When it comes to music and audio in general, the debate between vintage and modern never disappears from discussions. Many hardcore audiophiles can be commonly seen as die hard vintage audio equipment lovers. Take guitarists for example. They will go crazy over tube amps over modern amp simulators anytime, even if it is combined with high-end solid state speakers.
But their passion for vintage audio gears is not unfounded. One can safely say that when it comes to amplifiers and receivers, older or vintage is better. Even if they can suck a lot of wattage, older amplifiers are not ready to see the last of their days.
And this does not apply to just amps; vintage stereo equipment can still hold on to their own as well. Compared to new surround-style speakers, whether they’re 5.1 or 7.1, old stereo equipment can still compete when it comes to sound quality.
This is certainly true if you are going to use your speakers or audio system when listening to music. To be honest, you do not need a surround system when listening to music. Common music mix downs are always set to stereo: left and right. You do not need the extra speakers at the back.
When an old stereo is pitted against a modern one, the discussion can become heated. After all, it is undisputed that new setups can faithfully replicate the intended sound of the music engineer. New solid state setups do not easily introduce additional noise or distortion. Even if you drive a modern stereo hard, it can be difficult to produce clipping.
Vintage stereos can respond differently when the volume is raised. Smooth and warm distortions can appear. Of course, it does not apply to all vintage equipment. After all, each stereo back in the days had different sound characteristics; some refer to that as “personality.”
And when it comes to the nitty-gritty, as it may sound harsh to hear, the introduction of mass production has transformed the audio quality produced by modern equipment. If you open up a new stereo and check its board, you can instantly know how production can be sloppy. Despite the QA or QC seal or sticker placed on it, you can see some solders that are loose and some wires just dangling.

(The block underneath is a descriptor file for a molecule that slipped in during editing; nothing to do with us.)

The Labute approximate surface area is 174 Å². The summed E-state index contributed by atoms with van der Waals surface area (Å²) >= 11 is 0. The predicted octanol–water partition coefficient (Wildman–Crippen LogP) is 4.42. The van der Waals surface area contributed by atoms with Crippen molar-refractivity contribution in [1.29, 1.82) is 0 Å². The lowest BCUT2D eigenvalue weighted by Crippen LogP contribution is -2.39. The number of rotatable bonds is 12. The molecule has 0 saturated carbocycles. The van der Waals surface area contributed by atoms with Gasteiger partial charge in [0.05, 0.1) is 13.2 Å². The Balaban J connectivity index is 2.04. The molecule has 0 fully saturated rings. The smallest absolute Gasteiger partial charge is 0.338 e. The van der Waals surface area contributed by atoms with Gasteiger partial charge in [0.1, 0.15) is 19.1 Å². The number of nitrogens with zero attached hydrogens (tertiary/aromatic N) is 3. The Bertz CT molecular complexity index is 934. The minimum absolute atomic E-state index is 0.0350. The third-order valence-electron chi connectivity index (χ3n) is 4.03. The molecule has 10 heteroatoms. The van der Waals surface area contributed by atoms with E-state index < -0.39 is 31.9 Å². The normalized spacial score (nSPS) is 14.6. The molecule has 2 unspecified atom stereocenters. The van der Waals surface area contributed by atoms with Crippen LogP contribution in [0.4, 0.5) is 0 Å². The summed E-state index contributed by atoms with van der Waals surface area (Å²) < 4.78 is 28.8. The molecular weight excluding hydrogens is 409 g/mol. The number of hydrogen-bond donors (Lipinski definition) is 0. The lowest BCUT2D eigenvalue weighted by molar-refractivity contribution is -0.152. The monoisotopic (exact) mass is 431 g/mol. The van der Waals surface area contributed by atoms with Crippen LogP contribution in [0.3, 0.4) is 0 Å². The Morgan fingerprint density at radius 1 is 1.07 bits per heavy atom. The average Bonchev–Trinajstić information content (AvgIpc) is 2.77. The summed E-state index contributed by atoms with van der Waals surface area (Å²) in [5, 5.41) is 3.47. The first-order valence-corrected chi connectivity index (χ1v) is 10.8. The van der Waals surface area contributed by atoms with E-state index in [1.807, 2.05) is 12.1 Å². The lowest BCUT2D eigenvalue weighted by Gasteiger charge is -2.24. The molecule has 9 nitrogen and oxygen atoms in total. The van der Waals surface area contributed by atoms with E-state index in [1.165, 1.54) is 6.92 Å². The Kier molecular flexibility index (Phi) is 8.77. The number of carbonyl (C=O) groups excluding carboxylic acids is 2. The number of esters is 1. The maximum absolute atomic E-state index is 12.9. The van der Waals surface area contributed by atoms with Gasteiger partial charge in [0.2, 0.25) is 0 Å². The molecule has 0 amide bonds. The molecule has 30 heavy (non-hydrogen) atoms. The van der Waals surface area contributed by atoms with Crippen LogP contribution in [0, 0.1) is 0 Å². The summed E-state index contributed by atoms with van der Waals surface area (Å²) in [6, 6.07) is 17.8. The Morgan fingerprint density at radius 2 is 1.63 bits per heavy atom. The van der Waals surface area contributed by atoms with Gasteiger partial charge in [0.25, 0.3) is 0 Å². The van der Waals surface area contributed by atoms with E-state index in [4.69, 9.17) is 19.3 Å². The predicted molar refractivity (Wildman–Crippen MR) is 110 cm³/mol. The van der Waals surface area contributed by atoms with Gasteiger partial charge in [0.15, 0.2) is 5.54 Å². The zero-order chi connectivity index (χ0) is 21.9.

On the other hand, when you open up a vintage stereo, you will see how much care was placed when it was created. You will even wonder how these old devices are still working despite being decades old. Check the soldered wires and components, and they still appear pristine. A few parts have been covered with dust and cobwebs, but they still work fine.
Of course, that makes sense. If they are being sold and still work, they have already withstood the test of time. These vintage speakers are built to last. And surely, they have already experienced wear and tear.
However, it goes without saying that not all vintage stereos were created equal. As a buyer, and as a person who appreciates good sound, you should still inspect the vintage unit you will get.
First, know the make and model of the device. After that, consult the Web or Google. Most vintage devices, especially audio equipment, are listed on audiophile websites. You can also check renowned online pawnshops, like A to Z Pawns. If it is listed, then you are sure that you are getting quality equipment. If it’s not listed, then personally check the performance and a few other details.
Know when the equipment was made. Most stereos and speakers built during the 1970s are always of good quality. After all, the 70s was always considered as the Golden Age of audio devices. Even though the popularity of solid state equipment has soared in this generation, you should not ignore vintage versions, which are typically referred to as high-fidelity or hi-fi.
If you want to pawn your vintage stereo or new stereo in Phoenix, we can help you. Get cash for your old or new stereo today.
A to Z Pawns
1818 W Bell Rd #105
Phoenix AZ 85023